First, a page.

Though it was late on a Sunday afternoon, and it's 50 miles to the nearest Walmart and 90 miles to the nearest city, there are still quite a few cars here at the trailhead parking in front of the Murphy House.


And, despite some early promise

In all the years I've been coming here I have never seen a single bike nosed into this rack, but it does make for some interesting shadows.

clouds quickly filled in so there were to be no award-winning sunset-over-the-Murphy-House photos today,

but all's still good.

Regardless of of the cars still in the parking lot I had that little bench above the river

all to myself and I took full advantage of it as I felt marital bliss, at least I think that's what it was, seeping back into my soul.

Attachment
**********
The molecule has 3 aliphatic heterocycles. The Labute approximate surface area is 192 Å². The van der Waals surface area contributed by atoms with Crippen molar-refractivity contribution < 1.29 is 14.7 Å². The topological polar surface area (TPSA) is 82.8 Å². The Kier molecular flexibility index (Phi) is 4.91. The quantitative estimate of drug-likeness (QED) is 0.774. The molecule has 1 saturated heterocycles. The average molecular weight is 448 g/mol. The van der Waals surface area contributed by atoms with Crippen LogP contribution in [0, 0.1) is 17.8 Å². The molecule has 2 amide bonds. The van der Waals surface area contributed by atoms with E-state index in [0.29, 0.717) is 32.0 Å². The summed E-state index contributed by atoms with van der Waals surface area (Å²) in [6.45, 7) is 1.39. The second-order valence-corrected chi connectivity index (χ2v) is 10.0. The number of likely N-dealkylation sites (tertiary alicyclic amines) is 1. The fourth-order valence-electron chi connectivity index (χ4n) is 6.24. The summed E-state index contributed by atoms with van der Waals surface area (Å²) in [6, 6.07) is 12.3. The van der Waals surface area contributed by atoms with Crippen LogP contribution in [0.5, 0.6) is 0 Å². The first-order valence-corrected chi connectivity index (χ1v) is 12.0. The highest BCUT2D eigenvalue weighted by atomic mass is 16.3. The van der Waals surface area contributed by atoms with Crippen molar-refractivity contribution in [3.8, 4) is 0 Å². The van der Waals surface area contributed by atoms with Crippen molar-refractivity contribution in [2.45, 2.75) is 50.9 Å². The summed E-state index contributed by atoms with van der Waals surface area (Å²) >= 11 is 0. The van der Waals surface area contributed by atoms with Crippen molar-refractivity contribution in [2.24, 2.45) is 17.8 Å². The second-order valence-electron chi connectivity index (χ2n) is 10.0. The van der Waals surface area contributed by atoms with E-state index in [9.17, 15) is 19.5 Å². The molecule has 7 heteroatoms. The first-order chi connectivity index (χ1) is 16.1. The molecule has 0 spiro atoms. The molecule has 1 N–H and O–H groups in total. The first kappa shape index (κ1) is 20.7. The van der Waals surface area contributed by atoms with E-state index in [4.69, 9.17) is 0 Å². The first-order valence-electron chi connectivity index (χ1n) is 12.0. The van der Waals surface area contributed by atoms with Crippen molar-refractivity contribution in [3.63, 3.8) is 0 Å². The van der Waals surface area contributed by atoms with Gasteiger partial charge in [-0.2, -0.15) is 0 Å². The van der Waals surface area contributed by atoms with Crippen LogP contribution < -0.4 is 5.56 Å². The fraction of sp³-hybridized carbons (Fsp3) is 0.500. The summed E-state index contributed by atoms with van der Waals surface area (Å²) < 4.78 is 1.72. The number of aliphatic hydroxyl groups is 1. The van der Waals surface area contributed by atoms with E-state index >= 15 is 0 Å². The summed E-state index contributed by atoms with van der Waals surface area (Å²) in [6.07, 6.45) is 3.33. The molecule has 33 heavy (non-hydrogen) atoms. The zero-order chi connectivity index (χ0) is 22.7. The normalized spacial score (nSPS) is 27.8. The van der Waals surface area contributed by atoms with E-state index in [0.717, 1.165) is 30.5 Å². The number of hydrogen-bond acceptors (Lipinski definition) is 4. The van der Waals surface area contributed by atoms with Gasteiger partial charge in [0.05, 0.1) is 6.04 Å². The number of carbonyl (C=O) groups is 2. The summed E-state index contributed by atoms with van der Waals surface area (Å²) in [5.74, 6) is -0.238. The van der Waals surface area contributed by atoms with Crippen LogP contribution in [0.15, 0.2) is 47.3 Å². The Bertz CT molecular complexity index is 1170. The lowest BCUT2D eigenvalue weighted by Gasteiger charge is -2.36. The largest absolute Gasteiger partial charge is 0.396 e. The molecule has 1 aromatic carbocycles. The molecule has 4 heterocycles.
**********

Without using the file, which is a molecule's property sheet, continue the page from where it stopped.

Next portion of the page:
Yeah, I too wondered why this particular tree was reserved for women. After all, it doesn't provide much cover for any gender.

Until I figured out it was just humorous recycling of an old sign into a birdhouse 

And this downright (Giant!) vertebraic rock had me going for a minute

Probably because I had just run across the remains of a fairly recent deer-kill so bones, and predators, were on my mind

But eventually, with my chance at world-renowned sunset photography still eluding my grasp, it was time to head back across the river to The Van, settle into the fuzzy comfort of an efficient routine evolved over thousands of nights ensconced in her familiar innards, and make my first dinner of the trip.